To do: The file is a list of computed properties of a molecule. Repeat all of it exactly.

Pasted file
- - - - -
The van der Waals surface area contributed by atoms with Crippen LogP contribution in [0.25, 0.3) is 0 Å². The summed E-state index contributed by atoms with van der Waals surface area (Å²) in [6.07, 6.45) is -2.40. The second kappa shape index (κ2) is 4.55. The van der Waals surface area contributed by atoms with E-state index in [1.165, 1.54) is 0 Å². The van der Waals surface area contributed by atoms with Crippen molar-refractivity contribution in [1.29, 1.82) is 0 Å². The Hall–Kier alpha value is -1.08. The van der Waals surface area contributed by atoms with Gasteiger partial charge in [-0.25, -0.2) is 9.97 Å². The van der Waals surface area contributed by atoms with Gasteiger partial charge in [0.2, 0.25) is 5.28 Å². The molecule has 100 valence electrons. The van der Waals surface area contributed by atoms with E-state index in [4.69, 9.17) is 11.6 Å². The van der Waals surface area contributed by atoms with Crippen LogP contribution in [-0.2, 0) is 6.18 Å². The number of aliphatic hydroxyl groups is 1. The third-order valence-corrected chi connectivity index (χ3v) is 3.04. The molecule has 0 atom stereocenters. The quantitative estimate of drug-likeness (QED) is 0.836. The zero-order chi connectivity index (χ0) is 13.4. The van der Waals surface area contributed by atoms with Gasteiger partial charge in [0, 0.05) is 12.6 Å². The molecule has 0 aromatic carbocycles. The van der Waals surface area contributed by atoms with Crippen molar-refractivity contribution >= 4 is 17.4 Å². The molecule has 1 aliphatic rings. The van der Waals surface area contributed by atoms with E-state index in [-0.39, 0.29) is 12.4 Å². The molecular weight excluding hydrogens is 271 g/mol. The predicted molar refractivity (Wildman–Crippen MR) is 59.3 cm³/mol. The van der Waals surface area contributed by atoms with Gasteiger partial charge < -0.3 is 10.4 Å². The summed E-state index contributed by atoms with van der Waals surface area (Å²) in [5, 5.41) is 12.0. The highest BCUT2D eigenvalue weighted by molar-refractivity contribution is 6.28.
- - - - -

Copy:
The van der Waals surface area contributed by atoms with Crippen LogP contribution in [0.25, 0.3) is 0 Å². The summed E-state index contributed by atoms with van der Waals surface area (Å²) in [6.07, 6.45) is -2.40. The second kappa shape index (κ2) is 4.55. The van der Waals surface area contributed by atoms with E-state index in [1.165, 1.54) is 0 Å². The van der Waals surface area contributed by atoms with Crippen molar-refractivity contribution in [1.29, 1.82) is 0 Å². The Hall–Kier alpha value is -1.08. The van der Waals surface area contributed by atoms with Gasteiger partial charge in [-0.25, -0.2) is 9.97 Å². The van der Waals surface area contributed by atoms with Gasteiger partial charge in [0.2, 0.25) is 5.28 Å². The molecule has 100 valence electrons. The van der Waals surface area contributed by atoms with E-state index in [4.69, 9.17) is 11.6 Å². The van der Waals surface area contributed by atoms with Crippen LogP contribution in [-0.2, 0) is 6.18 Å². The number of aliphatic hydroxyl groups is 1. The third-order valence-corrected chi connectivity index (χ3v) is 3.04. The molecule has 0 atom stereocenters. The quantitative estimate of drug-likeness (QED) is 0.836. The zero-order chi connectivity index (χ0) is 13.4. The van der Waals surface area contributed by atoms with Gasteiger partial charge in [0, 0.05) is 12.6 Å². The molecule has 0 aromatic carbocycles. The van der Waals surface area contributed by atoms with Crippen molar-refractivity contribution >= 4 is 17.4 Å². The molecule has 1 aliphatic rings. The van der Waals surface area contributed by atoms with E-state index in [-0.39, 0.29) is 12.4 Å². The molecular weight excluding hydrogens is 271 g/mol. The predicted molar refractivity (Wildman–Crippen MR) is 59.3 cm³/mol. The van der Waals surface area contributed by atoms with Gasteiger partial charge < -0.3 is 10.4 Å². The summed E-state index contributed by atoms with van der Waals surface area (Å²) in [5, 5.41) is 12.0. The highest BCUT2D eigenvalue weighted by molar-refractivity contribution is 6.28.